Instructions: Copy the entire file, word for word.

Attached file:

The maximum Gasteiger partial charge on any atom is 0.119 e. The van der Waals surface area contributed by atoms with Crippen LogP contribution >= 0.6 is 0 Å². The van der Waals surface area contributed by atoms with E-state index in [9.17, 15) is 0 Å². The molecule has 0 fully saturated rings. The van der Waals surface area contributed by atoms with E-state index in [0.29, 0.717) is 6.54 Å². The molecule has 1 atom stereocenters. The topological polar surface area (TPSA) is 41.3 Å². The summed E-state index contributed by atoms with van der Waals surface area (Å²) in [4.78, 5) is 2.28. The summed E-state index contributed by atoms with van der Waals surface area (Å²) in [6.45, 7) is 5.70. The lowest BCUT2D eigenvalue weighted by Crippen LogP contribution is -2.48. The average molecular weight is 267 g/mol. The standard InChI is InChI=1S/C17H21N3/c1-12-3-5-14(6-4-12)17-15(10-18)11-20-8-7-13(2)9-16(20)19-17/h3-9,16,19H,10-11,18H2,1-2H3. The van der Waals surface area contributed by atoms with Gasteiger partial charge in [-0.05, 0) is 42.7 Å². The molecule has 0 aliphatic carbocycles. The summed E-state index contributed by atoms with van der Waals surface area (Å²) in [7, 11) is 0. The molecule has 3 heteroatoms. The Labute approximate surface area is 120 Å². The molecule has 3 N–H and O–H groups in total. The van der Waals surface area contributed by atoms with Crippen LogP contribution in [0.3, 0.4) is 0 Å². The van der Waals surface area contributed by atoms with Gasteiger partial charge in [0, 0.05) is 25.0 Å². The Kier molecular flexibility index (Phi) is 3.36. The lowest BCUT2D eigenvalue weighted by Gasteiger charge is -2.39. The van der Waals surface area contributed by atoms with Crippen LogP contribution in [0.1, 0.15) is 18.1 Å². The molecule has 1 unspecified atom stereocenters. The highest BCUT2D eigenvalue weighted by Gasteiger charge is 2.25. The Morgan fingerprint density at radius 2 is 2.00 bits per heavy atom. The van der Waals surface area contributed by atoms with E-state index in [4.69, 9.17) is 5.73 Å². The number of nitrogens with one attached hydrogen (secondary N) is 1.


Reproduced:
The maximum Gasteiger partial charge on any atom is 0.119 e. The van der Waals surface area contributed by atoms with Crippen LogP contribution >= 0.6 is 0 Å². The van der Waals surface area contributed by atoms with E-state index in [9.17, 15) is 0 Å². The molecule has 0 fully saturated rings. The van der Waals surface area contributed by atoms with E-state index in [0.29, 0.717) is 6.54 Å². The molecule has 1 atom stereocenters. The topological polar surface area (TPSA) is 41.3 Å². The summed E-state index contributed by atoms with van der Waals surface area (Å²) in [4.78, 5) is 2.28. The summed E-state index contributed by atoms with van der Waals surface area (Å²) in [6.45, 7) is 5.70. The lowest BCUT2D eigenvalue weighted by Crippen LogP contribution is -2.48. The average molecular weight is 267 g/mol. The standard InChI is InChI=1S/C17H21N3/c1-12-3-5-14(6-4-12)17-15(10-18)11-20-8-7-13(2)9-16(20)19-17/h3-9,16,19H,10-11,18H2,1-2H3. The van der Waals surface area contributed by atoms with Gasteiger partial charge in [-0.05, 0) is 42.7 Å². The molecule has 0 aliphatic carbocycles. The summed E-state index contributed by atoms with van der Waals surface area (Å²) in [7, 11) is 0. The molecule has 3 heteroatoms. The Labute approximate surface area is 120 Å². The molecule has 3 N–H and O–H groups in total. The van der Waals surface area contributed by atoms with Crippen LogP contribution in [0.3, 0.4) is 0 Å². The van der Waals surface area contributed by atoms with Gasteiger partial charge in [0, 0.05) is 25.0 Å². The Kier molecular flexibility index (Phi) is 3.36. The lowest BCUT2D eigenvalue weighted by Gasteiger charge is -2.39. The van der Waals surface area contributed by atoms with Crippen LogP contribution in [0.1, 0.15) is 18.1 Å². The molecule has 1 unspecified atom stereocenters. The highest BCUT2D eigenvalue weighted by Gasteiger charge is 2.25. The Morgan fingerprint density at radius 2 is 2.00 bits per heavy atom. The van der Waals surface area contributed by atoms with E-state index in [4.69, 9.17) is 5.73 Å². The number of nitrogens with one attached hydrogen (secondary N) is 1.